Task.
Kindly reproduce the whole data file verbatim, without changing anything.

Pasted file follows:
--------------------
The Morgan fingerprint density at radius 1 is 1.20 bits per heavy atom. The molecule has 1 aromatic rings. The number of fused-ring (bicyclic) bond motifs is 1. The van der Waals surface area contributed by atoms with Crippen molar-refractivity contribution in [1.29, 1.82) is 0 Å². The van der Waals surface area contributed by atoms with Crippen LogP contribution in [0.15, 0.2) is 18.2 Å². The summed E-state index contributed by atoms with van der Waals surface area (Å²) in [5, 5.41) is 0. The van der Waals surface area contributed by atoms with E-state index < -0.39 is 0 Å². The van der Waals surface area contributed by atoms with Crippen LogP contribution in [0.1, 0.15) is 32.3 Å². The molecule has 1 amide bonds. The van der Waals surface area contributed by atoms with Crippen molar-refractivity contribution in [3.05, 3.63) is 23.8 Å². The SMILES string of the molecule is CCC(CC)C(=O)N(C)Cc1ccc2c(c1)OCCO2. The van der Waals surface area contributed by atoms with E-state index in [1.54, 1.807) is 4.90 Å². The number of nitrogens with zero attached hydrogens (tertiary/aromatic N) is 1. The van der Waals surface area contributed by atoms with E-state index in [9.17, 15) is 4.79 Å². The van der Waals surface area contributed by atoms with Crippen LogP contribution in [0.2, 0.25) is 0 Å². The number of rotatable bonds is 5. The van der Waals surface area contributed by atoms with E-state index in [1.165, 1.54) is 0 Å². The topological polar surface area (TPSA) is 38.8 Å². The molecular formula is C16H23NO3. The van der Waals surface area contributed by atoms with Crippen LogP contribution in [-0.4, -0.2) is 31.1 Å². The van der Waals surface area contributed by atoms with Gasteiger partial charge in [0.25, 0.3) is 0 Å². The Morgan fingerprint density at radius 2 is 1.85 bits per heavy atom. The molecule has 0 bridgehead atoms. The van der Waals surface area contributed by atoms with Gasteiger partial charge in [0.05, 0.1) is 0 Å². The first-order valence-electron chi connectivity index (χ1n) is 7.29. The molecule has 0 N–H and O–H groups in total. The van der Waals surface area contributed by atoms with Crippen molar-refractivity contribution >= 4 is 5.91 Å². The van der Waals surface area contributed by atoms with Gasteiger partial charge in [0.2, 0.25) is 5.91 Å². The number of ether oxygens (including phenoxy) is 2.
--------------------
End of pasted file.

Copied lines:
The Morgan fingerprint density at radius 1 is 1.20 bits per heavy atom. The molecule has 1 aromatic rings. The number of fused-ring (bicyclic) bond motifs is 1. The van der Waals surface area contributed by atoms with Crippen molar-refractivity contribution in [1.29, 1.82) is 0 Å². The van der Waals surface area contributed by atoms with Crippen LogP contribution in [0.15, 0.2) is 18.2 Å². The summed E-state index contributed by atoms with van der Waals surface area (Å²) in [5, 5.41) is 0. The van der Waals surface area contributed by atoms with E-state index < -0.39 is 0 Å². The van der Waals surface area contributed by atoms with Crippen LogP contribution in [0.1, 0.15) is 32.3 Å². The molecule has 1 amide bonds. The van der Waals surface area contributed by atoms with Crippen molar-refractivity contribution in [3.05, 3.63) is 23.8 Å². The SMILES string of the molecule is CCC(CC)C(=O)N(C)Cc1ccc2c(c1)OCCO2. The van der Waals surface area contributed by atoms with E-state index in [1.54, 1.807) is 4.90 Å². The number of nitrogens with zero attached hydrogens (tertiary/aromatic N) is 1. The van der Waals surface area contributed by atoms with E-state index in [9.17, 15) is 4.79 Å². The van der Waals surface area contributed by atoms with Crippen LogP contribution in [0.2, 0.25) is 0 Å². The number of rotatable bonds is 5. The van der Waals surface area contributed by atoms with E-state index in [1.165, 1.54) is 0 Å². The topological polar surface area (TPSA) is 38.8 Å². The molecular formula is C16H23NO3. The van der Waals surface area contributed by atoms with Crippen LogP contribution in [-0.4, -0.2) is 31.1 Å². The van der Waals surface area contributed by atoms with Gasteiger partial charge in [0.25, 0.3) is 0 Å². The Morgan fingerprint density at radius 2 is 1.85 bits per heavy atom. The molecule has 0 bridgehead atoms. The van der Waals surface area contributed by atoms with Gasteiger partial charge in [0.05, 0.1) is 0 Å². The first-order valence-electron chi connectivity index (χ1n) is 7.29. The molecule has 0 N–H and O–H groups in total. The van der Waals surface area contributed by atoms with Crippen molar-refractivity contribution >= 4 is 5.91 Å². The van der Waals surface area contributed by atoms with Gasteiger partial charge in [0.2, 0.25) is 5.91 Å². The number of ether oxygens (including phenoxy) is 2.